Study finds hundreds of toxic chemicals in umbilical cords of newborns

By E. Galen
7 December 2005

The umbilical cord is a baby’s lifeline, bringing nourishment from the mother and removing waste. The amniotic fluid bathes the growing embryo, and the umbilical cord brings the embryo oxygen, nutrients—and a startling array of toxic industrial chemicals, according to a recent study, “Body Burden: The Pollution in Newborns.”

In a first-of-its-kind study, researchers from two major laboratories looked for the presence of toxic chemicals in umbilical cord blood of 10 newborn babies born in U.S. hospitals in August and September 2004. A collaboration of the Environmental Working Group and Commonweal brought about the study. (For the full report, go to

Of the more than 400 chemicals tested for, 287 were detected in umbilical cord blood. Of these, 180 cause cancer in humans or animals, 217 are toxic to the brain or nervous system, and 208 cause birth defects or abnormal development in animals. Scientists refer to the presence of such toxins in the newborn as “body burden.”

According to the study’s authors, the scope of testing was limited because chemical companies are not required to divulge methods for detecting the presence of their chemicals in the human body. “Had we tested for a broader array of chemicals,” they wrote, “we would almost certainly have detected far more than 287.”

Among those substances found to be polluting the blood supply for the newborn babies were eight perfluorochemicals used as stain and oil repellants in fast-food packaging, clothes and textiles, including the Teflon chemical PFQA, a carcinogen; dozens of widely used bromated flame retardants and their toxic byproducts; and many pesticides.

Publication of this study, despite its sensational findings, created barely a ripple in the national media. There was no outcry from the Christian fundamentalists against the poisoning of fetuses by the chemical industry, in sharp contrast to their hysteria over abortion rights. The ultra-right fanatics demonize pregnant teenagers and even the victims of rape and incest as “murderers” for terminating their pregnancies. But it is apparently an article of faith that corporate polluters should have the right to continue pumping out dangerous chemicals that damage individuals and even generations, in the name of “free enterprise.”

This latest research was done to investigate the root causes of diseases caused by chemicals with in-utero origins. Certain factors contribute to children’s unique susceptibility to the dangerous effect of chemicals. An immature porous blood-brain barrier in the fetus allows greater chemical exposures to the developing brain; a developing child’s chemical exposures are greater pound-for-pound than those of an adult; and systems that detoxify and excrete industrial chemicals are not fully developed (National Academy of Sciences, 1993).

The difference between the effect of chemical exposure on adults and embryos can be seen in the case of mercury exposure. In Minamata, Japan, in the 1950s, poisonous mercury waste was dumped into a bay, contaminating the food chain. Autopsies of adults revealed mercury-caused lesions in a few areas of the brain, while in a fetus, lesions covered nearly the entire cortex.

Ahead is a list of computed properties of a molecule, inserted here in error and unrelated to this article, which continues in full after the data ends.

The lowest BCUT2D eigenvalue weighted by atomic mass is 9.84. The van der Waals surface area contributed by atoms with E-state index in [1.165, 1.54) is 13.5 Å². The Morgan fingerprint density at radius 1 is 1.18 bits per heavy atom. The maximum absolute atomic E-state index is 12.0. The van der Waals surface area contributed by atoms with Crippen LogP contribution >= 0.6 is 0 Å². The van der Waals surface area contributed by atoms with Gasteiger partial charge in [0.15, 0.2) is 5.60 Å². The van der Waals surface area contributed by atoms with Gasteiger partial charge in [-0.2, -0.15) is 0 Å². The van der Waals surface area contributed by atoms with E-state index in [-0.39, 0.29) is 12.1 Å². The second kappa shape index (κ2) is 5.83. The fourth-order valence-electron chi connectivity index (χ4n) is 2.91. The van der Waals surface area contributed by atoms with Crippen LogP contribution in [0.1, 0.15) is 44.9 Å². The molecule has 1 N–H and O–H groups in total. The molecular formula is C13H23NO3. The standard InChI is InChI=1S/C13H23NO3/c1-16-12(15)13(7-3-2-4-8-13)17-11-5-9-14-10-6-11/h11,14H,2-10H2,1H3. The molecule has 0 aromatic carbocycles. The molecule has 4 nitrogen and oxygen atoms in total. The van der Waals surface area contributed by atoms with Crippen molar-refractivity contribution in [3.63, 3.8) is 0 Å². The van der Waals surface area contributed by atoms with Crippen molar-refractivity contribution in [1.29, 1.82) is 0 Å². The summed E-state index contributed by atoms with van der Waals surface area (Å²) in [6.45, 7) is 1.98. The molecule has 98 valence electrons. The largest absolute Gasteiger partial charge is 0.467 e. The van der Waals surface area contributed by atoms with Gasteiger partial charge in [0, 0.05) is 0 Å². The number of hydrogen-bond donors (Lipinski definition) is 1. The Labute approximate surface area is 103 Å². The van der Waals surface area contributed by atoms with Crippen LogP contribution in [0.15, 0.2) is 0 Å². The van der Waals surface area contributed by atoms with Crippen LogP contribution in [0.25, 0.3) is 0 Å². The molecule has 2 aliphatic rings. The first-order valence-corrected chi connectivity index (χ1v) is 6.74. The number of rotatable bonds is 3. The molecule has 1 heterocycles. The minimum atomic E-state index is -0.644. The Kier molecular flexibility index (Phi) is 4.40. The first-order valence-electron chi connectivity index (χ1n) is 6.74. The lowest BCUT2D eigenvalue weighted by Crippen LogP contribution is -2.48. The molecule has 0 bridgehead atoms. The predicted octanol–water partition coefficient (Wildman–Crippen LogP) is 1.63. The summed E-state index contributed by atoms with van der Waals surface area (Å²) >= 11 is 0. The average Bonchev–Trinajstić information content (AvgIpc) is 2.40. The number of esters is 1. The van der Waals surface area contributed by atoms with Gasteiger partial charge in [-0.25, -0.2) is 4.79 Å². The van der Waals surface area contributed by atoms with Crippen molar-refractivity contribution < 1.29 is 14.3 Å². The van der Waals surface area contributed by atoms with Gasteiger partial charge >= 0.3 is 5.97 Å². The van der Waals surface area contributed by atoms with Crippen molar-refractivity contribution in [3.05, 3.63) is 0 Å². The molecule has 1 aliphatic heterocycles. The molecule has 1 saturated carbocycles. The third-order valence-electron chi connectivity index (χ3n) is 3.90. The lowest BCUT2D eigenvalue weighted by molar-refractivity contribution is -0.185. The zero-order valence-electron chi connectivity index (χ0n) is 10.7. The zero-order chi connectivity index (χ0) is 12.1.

Here is a summary from the report of the classes of chemical found in the babies’ umbilical cord. Many of them persist for decades in the environment and in people, accumulate in the food chain and are lipophilic, that is, accumulate in fatty tissue and fluids such as breast milk.

Chemicals and pollutants found in human umbilical cord blood
(Source: EWG study)

Mercury (Hg)
Tested for 1, found 1
Pollutant from coal-fired power plants, mercury-containing products, and certain industrial processes. Accumulates in seafood. Hurts brain development and function.
Polyaromatic hydrocarbons (PAHs)
Tested for 18, found 9
Pollutants from burning gasoline and garbage. Linked to cancer. Accumulate in food chain.
 Polybrominated dibenzodioxins and furans (PBDD/F)
Tested for 12, found 7
Contaminants in brominated flame retardants. Pollutants and byproducts from plastic production and incineration. Accumulate in food chain. Toxic to developing endocrine (hormone) system.
Perfluorinated chemicals (PFCs)
Tested for 12, found 9
Active ingredients or breakdown products of Teflon, Scotchgard, fabric and carpet protectors, food packaging. Global contaminants. Accumulate in the environment and the food chain, in meat, dairy, fish and eggs. Linked to cancer, birth defects, and more.
Polychlorinated dibenzodioxins and furans (PBCD/F)
Tested for 17, found 11
Pollutants, by-products of PVC production, industrial bleaching, and incineration. Cause cancer in humans. Persist for decades in the environment. Very toxic to developing endocrine (hormone) system.
Organochlorine pesticides (OCs)
Tested for 28, found 21
DDT, chlordane and other pesticides. Largely banned in the U.S. Persist for decades in the environment. Accumulate up the food chain to man. Cause cancer and numerous reproductive effects.
Polybrominated diphenyl ethers (PBDEs)
Tested for 46, found 32
Flame retardant in furniture foam, computers, and televisions. Accumulates in the food chain and human tissues. Adversely affects brain development and the thyroid.
Polychlorinated napthalenes (PCNs)
Tested for 70, found 50